The trouble seems to never cease for Google in Europe — at least in the legal sense. The company has been plagued by probe after probe, multiple antitrust lawsuits, and ongoing investigations into its privacy practices. European regulators have long had their eyes on a company believed by many to be a monopoly — Google does represent 90% of the E.U.’s search engine market — not to mention one that has violated user rights in several ways. The latest push comes from two regulators who seek to break up the search giant in a move that would certainly be the most drastic measure taken against the company yet.
A European Parliament bid for legislation that would split up Google stems primarily from Andreas Schwab and Ramon Tremosa, who were careful to issue statements on Monday that tone down their aggressive stance towards Google’s operations in Europe. Schwab, a German Christian Democrat lawmaker in the European Parliament, and Tremosa, a Spanish liberal, unveiled a draft of their resolution last week, according to Reuters. They emphasized their demand that search engines be regulated separately from other commercial services in order to ensure a level playing field for rivals in Europe. The “break up” of Google would require that the search engine arm of the company become separate from its other services in order to comply with this new legislation.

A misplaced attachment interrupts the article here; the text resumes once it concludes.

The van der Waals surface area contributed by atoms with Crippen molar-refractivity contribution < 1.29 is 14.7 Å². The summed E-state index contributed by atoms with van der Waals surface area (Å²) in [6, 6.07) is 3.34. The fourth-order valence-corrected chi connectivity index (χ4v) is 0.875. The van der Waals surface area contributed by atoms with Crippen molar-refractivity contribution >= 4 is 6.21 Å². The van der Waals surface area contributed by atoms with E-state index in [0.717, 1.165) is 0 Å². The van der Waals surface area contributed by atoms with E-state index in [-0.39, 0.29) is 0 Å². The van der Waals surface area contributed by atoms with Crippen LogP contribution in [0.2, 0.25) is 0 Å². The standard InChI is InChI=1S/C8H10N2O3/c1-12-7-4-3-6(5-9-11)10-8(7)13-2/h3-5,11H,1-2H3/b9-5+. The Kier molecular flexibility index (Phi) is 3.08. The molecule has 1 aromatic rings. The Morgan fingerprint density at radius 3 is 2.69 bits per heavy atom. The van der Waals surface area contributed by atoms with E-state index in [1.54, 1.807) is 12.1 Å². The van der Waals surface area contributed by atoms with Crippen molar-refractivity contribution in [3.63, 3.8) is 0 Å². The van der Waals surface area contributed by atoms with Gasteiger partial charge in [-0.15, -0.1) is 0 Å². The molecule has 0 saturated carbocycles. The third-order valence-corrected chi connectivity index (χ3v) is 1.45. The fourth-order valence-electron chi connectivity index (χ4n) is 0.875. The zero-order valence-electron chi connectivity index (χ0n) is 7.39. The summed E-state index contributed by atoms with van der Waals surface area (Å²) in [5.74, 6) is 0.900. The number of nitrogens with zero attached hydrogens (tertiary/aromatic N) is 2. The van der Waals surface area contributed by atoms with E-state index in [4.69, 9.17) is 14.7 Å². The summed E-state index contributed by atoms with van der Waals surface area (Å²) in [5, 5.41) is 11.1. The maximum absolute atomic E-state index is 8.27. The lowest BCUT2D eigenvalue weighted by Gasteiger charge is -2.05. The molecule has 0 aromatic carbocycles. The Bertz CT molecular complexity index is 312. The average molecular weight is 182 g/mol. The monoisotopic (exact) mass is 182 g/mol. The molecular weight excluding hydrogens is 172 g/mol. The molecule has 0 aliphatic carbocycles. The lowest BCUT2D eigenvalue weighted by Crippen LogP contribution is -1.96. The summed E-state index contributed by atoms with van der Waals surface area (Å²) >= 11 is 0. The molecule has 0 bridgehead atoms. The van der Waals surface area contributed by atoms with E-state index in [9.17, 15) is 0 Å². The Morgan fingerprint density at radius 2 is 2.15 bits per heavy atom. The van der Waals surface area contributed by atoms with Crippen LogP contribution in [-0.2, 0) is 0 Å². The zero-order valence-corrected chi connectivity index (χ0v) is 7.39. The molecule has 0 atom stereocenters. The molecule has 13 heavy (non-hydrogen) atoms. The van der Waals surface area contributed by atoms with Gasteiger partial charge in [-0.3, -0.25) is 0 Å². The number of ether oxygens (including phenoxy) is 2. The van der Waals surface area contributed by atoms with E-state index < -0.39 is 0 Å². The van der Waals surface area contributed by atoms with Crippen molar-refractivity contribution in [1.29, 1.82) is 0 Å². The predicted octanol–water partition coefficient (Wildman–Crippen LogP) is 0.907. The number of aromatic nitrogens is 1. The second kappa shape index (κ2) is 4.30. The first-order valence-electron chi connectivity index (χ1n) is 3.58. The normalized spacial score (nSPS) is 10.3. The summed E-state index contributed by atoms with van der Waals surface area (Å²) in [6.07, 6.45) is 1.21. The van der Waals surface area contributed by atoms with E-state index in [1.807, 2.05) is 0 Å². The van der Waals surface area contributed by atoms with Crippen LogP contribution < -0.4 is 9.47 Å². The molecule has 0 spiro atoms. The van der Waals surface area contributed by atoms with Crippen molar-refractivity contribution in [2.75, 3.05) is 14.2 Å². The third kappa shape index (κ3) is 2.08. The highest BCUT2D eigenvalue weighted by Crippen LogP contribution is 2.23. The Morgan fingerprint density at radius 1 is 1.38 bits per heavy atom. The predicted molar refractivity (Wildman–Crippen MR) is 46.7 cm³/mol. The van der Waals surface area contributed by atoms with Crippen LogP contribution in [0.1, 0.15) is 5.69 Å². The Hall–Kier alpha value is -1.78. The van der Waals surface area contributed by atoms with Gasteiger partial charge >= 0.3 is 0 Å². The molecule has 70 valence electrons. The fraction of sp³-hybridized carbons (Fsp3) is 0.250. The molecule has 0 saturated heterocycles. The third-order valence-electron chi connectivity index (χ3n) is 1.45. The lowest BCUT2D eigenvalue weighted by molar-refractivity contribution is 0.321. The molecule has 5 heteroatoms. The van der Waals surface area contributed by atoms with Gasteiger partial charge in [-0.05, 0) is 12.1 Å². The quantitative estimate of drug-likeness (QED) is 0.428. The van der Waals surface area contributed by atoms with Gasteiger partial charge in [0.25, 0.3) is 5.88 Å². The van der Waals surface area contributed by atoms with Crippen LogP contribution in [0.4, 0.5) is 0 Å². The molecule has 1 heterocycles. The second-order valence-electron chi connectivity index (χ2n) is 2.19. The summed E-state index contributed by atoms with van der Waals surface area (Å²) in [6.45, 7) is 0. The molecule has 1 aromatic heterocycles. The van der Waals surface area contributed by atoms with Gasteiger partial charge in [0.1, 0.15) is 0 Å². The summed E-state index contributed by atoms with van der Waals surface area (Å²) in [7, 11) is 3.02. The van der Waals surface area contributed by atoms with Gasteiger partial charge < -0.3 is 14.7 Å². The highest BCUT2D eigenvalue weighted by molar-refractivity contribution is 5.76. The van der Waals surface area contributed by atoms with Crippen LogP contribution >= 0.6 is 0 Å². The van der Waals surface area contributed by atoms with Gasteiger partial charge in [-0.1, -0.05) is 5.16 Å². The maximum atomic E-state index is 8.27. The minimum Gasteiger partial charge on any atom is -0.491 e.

In a joint statement on Monday, the lawmakers said:
Tremosa and Schwab are not ideological against Google! We are against monopolies…Unbundling is one of the ideas but we proposed several ideas of solutions that are on the table including a ‘rotation mechanism'(and) legislation on search engines.
It’s been somewhat of a rough year for the search giant in the European Union. Google has wrestled with the influx of requests for content removal after the E.U.’s “right to be forgotten” mandate passed earlier this year as a result of a case between the internet company and the Spanish data protection authority. Whether or not European regulators will go through with an extreme measure like breaking up the search engine remains to be seen. But the fact that it has been brought to table demonstrates the attitudes of many in Europe and the general confrontational vibe the continent has towards the Mountain View-based company.
The vote on breaking up Google is scheduled for Thursday. Analysts doubt whether European entities have the power — or the votes — to make this happen. But given how harsh Google has found the terrain of European regulation thus far, its forced disaggregation is not out of the question.